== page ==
Photovoltaic solar cells produce electricity from sunlight. Today, most solar cells are made from rigid multi-crystalline silicon (Si) wafers that are typically 150 µm thick. To create solar cells, these wafers must go through several processing steps and then be integrated into a module. High material and processing costs make Si-based modules relatively expensive.
Thin-film solar cells are potentially lower cost alternatives to Si-based devices because of their comparatively lower processing and materials costs. Thin film solar cells utilize only a 1–4 µm thick layer of semiconducting material to produce electricity. Devices that employ flexible substrates have an additional advantage in advanced applications such as Building Integrated Photovoltaics (“BIPV”) since they can be packaged in flexible and lightweight structures.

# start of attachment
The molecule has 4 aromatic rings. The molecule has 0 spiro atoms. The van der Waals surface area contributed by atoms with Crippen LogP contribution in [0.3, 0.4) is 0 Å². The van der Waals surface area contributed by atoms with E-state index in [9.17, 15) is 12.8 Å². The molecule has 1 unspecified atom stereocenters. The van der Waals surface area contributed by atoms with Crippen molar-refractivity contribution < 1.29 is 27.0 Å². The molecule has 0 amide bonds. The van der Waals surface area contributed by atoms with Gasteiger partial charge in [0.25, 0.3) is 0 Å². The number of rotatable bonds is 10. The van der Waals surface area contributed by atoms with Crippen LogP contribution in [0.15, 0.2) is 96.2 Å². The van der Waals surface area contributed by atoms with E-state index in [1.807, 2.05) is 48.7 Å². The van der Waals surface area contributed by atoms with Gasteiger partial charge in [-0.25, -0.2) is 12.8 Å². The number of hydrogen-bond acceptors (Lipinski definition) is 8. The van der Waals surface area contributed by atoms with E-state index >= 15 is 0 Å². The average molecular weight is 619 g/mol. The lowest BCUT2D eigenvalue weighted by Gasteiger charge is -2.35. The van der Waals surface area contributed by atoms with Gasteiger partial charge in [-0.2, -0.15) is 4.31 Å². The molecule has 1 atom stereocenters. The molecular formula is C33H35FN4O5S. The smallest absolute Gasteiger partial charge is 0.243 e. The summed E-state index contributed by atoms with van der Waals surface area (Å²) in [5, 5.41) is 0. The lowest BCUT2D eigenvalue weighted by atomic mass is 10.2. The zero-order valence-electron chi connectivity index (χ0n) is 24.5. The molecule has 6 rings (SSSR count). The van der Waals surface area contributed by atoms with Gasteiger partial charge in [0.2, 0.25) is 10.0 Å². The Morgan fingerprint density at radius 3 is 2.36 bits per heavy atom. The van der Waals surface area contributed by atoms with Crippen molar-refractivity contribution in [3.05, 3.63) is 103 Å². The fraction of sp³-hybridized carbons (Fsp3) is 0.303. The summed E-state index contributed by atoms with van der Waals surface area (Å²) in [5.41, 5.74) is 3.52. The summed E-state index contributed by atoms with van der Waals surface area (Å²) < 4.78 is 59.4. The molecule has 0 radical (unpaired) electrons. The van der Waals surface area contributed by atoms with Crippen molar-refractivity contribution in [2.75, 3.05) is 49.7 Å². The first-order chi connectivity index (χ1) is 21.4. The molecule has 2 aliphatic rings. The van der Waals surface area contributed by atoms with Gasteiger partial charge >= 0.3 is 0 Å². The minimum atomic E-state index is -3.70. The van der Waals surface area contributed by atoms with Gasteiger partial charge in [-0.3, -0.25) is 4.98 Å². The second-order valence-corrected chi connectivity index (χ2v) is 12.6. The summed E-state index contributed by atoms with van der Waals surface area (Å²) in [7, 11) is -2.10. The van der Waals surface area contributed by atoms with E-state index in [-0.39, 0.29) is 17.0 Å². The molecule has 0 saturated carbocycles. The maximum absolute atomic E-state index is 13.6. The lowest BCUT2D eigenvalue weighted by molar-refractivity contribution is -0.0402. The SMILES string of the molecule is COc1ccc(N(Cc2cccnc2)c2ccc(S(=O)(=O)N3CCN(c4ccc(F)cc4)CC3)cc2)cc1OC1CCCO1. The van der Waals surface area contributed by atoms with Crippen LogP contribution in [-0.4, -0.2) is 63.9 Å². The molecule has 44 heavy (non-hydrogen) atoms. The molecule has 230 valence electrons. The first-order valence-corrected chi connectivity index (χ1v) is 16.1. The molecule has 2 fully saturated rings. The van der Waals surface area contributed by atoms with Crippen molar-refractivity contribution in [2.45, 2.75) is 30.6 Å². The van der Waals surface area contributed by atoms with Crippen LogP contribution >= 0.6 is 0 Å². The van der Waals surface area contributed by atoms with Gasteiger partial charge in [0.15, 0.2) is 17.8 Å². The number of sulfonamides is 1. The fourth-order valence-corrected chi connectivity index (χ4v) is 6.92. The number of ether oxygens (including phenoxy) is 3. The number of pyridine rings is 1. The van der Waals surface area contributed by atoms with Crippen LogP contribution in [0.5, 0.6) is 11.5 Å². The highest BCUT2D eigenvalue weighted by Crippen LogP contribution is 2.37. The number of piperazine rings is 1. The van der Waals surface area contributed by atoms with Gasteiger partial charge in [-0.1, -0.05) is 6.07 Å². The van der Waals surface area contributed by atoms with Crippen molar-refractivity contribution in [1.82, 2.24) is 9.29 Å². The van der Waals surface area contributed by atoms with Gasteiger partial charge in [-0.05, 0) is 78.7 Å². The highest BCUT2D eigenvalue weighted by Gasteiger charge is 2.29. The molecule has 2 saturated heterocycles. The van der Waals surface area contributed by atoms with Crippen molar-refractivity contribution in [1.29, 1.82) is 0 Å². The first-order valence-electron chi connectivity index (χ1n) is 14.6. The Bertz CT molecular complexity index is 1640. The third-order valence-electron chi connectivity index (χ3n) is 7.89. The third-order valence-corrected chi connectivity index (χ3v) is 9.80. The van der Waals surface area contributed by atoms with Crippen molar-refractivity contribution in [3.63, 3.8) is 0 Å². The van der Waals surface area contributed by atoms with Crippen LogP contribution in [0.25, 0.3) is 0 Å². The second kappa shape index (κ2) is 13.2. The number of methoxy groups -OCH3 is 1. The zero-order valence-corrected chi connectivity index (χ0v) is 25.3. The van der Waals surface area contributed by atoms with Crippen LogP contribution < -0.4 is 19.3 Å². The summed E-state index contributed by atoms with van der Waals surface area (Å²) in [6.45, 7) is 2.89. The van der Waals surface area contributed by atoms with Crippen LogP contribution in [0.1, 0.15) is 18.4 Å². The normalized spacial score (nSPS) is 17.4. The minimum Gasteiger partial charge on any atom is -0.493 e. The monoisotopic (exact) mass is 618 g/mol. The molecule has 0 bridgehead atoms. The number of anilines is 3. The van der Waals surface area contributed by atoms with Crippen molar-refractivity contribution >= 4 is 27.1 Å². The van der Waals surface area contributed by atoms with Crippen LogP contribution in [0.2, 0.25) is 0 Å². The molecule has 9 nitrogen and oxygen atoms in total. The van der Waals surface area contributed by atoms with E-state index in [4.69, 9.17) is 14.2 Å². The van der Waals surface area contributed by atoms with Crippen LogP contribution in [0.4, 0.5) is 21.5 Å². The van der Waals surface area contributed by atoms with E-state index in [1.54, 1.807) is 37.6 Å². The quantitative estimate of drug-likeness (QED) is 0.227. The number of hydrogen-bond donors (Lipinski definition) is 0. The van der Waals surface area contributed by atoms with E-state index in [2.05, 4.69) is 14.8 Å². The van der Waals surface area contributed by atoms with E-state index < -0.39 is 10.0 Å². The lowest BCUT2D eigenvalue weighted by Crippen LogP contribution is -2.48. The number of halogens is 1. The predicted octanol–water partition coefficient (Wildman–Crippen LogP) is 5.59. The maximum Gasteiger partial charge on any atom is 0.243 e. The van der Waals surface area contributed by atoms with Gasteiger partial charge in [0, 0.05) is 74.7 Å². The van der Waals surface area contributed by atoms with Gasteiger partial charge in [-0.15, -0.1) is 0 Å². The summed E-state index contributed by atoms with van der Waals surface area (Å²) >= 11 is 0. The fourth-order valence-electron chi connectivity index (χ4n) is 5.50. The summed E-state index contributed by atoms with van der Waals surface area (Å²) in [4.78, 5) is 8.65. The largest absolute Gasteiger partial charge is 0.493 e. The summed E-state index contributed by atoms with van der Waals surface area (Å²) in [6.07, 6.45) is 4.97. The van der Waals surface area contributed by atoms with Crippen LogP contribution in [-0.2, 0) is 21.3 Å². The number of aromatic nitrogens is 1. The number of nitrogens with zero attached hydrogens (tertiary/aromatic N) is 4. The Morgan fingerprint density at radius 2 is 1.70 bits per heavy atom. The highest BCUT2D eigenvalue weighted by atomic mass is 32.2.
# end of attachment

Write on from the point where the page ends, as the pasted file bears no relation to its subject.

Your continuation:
Today, three primary types of thin-film solar cells have been commercially developed: Amorphous-Silicon (a-Si), Cadmium Telluride (CdTe) and Copper-Indium-Gallium-Selenide (CIGS) based devices. The following chart compares the traditional advantages and disadvantages of these technologies:
Source: Solopower Inc.